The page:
An unpromising environmental scheme was turned around by innovation
A massive 70% use of nonpotable water, replacing highly processed drinking water, has been a key element for BAA's new Terminal 5 at Heathrow.
The company has been determined to integrate sustainability into the project from design stage onwards, in water consumption, power use, local transport and architecture.
But a detailed look at the overall 'sustainable water strategy' in 1999 showed that initial cost and engineering assessments for one element, rainwater collection or 'harvesting', just did not pan out, says the water engineering team leader Ed McCann, principal engineer with consultant Binnie, Black & Veatch.
Just how his team turned this negative starting point into a positive outcome, by innovation and lateral thinking, was the content of his entry.
Terminal 5 is a big project and the water system alone will involve some £10M of engineering work as it is built over the next six years.
To reduce environmental impact and help control costs, BAA wanted the terminal and associated facilities to use as little drinking quality water as possible, delivering instead less processed water via a separate pipe network.
Drinking water has environmental, social and economic costs for the whole country because it demands space, energy and facilities for reservoirs, treatment works and distribution, as well as the daily financial and environmental costs of processing it. But for use in toilets, cleaning, and for plant irrigation, there is no reason to process water too much.
Most of the non-potable supply will come from boreholes in nearby chalk aquifers. Early designs for the system also involved gathering 36,000m 3of rainwater from the 6ha roof of the central terminal building. However piping, and an underground storage tank put capital outlay at £20.80/m 3/year on a so-called 'normalised' cost basis - simply not sustainable, 'especially as this kind of engineering expenditure reflects environmental cost as well', says McCann.
Borehole water has a capital expenditure of £1.40/m 3/year.
Limited processing and pumping costs, such as basic chlorination, are about the same for each supply, around £0.05p/m 3.But BAA was prepared to invest time and resources to explore this issue further, he says 'so we looked at going smaller'. Roof collection area was reduced 'and we had the idea of eliminating the concrete storage tank'. Heathrow T5 will have a lot of contained gravel underground and this can serve as a storage area, charged and discharged by pipe. But even this, collecting just 8,000m 3ofusable rain each year, would cost £18.8/m 3/year.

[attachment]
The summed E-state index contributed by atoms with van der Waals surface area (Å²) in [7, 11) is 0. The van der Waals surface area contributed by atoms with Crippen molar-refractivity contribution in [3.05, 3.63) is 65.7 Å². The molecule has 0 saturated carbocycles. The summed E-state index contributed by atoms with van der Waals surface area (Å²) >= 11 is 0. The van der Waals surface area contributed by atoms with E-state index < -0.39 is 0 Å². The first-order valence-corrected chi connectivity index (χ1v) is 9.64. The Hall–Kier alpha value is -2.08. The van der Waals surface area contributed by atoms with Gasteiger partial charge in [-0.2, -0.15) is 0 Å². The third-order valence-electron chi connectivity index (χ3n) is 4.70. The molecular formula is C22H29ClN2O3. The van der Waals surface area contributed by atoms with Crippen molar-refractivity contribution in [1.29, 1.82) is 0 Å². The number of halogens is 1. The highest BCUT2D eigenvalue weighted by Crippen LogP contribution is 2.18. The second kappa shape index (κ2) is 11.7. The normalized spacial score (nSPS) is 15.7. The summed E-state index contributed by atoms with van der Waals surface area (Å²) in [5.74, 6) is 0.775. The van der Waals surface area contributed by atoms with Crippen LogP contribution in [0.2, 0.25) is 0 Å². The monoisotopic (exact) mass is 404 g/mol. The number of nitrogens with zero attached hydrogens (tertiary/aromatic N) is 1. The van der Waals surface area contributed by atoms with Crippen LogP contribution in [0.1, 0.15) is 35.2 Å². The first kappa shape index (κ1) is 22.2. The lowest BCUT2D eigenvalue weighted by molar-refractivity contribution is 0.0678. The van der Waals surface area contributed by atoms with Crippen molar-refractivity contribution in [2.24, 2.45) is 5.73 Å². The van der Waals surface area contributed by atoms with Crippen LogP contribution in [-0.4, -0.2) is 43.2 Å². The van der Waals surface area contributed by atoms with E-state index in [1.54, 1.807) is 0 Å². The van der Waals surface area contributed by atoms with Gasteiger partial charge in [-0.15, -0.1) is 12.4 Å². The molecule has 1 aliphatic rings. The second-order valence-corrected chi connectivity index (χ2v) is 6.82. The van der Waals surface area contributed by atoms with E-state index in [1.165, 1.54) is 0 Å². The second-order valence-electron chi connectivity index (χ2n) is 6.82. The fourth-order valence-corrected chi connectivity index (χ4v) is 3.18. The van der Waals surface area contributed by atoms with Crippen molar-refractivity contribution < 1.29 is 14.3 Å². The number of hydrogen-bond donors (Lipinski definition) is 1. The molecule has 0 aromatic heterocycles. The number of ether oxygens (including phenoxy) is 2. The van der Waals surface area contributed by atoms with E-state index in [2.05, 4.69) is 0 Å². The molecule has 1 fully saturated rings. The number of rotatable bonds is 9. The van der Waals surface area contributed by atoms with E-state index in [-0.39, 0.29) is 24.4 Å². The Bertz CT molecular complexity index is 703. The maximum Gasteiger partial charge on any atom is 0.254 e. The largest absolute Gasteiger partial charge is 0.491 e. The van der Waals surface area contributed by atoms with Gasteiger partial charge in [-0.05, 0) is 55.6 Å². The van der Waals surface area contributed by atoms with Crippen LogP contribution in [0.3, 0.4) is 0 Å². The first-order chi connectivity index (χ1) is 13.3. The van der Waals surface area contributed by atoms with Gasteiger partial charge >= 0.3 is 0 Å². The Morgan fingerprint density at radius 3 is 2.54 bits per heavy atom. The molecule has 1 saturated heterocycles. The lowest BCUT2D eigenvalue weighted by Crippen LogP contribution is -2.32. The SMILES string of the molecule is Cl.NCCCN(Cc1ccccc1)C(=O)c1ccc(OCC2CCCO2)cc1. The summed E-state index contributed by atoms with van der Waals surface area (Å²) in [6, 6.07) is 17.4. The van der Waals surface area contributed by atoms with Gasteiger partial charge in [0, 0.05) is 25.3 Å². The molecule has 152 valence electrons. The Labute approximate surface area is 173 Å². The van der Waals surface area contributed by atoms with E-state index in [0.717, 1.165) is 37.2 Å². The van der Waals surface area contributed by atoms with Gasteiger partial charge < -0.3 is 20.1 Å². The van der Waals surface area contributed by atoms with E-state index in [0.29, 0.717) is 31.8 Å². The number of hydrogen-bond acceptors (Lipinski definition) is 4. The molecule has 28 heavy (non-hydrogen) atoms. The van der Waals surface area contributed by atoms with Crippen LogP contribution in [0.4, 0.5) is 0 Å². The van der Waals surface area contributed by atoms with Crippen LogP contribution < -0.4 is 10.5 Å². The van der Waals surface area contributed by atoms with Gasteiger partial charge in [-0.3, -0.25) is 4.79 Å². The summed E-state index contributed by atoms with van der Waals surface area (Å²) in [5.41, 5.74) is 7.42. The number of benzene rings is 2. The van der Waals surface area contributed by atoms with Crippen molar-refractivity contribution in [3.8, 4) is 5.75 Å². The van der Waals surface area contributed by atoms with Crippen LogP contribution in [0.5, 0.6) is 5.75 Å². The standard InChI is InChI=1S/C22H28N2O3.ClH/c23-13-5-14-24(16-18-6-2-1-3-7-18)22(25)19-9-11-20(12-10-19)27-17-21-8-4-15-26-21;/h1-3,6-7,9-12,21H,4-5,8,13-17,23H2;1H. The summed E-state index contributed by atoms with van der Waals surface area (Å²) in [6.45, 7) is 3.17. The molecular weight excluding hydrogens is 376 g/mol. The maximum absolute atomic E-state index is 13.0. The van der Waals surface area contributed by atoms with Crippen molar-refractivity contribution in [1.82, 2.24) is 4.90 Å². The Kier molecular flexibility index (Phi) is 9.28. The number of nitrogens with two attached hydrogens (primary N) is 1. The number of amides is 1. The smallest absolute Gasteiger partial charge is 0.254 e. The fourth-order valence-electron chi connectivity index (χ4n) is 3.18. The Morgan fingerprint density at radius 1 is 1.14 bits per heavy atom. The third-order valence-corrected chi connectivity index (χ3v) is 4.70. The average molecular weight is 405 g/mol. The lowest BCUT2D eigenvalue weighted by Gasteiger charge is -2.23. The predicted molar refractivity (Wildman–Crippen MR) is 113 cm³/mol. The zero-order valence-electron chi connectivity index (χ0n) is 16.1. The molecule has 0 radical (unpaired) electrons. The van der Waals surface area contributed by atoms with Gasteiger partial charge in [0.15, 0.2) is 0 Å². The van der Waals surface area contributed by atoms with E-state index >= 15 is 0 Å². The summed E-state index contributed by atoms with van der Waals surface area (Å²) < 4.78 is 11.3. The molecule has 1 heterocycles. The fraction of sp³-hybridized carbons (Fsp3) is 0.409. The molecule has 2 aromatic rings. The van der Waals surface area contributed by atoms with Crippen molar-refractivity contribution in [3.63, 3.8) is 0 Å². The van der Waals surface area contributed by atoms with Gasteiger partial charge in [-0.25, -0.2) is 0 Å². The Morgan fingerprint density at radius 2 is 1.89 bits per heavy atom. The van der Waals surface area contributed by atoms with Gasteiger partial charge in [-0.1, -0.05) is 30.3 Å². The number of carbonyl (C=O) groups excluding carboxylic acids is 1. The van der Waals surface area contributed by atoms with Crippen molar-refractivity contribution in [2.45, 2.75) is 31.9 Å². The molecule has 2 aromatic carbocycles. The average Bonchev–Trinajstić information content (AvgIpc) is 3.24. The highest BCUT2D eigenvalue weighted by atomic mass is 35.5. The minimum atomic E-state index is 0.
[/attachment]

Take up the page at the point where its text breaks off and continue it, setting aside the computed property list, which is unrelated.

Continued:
'You need higher input relative to the infrastructure, ' says McCann.
'Where could we get a lot of water?'
The answer seemed to be the airport itself. All the runways and flat areas have to drain off and the nearby north side looked ideal. It drains into a holding pond.
Why not use that? Quantities were large, several hundred thousand cubic metres annually, and storage already existed. Once the now unnecessary gravel storage was removed, it costed out well at just £2.30/m 3/year.
But the holding pond drains ultimately into a nearby catchment, the Wraysbury River. Taking water out could be seen to be depriving it of flow, at least in dry months, 'though we would not extract at those moments', points out McCann. Even though the scheme did not have any detrimental impact on the river system, this option was rejected, to mitigate any unforeseen social or environmental impact.
Attention turned to the southern airport catchment which is even larger, draining to a 39ha holding pond. Water running there will also be supplemented by the general drainage from the whole T5 project.
'Currently that either evaporates or drains out via the Perry Oaks sewage treatment system; after T5 is built it will be 'extra' run-off that no-one really wants.'
The bad news is that this holding area is some 4km from the airport;
building a pipeline and pumping it back would cost more.
Except that a pipeline already exists. 'Because of possible contamination from aircraft deicing, there is a special diversion pipeline running back through the main drainage tunnel, ' explains McCann. ' When glycol levels are too high a valve is tripped and outlet water is diverted through this back to a processing facility. Due to the minimal potential of glycol contamination, the diversion pipeline is actually usable for 98% of the year.
By reworking the valve system - 'a relatively cheap, energy and resource efficient process' says McCann - it can be pressed into service to bring back 'any amount' of clean water, he says, 'though in the event we estimate some 300,000m 3/year will be used.'
Bingo. Lots of usable water with almost no infrastructure outlay. 'Now it costs out at £0.50p/m 3/year for capital expenditure, less than borehole water.'
He says the team's willingness to look at the problem from all directions has produced the 'biggest rainwater harvest scheme in the UK', successfully helping to 'match the quality of supply with need' as BAA requested.
Project team BAABinnie Black & Veatch WSP Environmental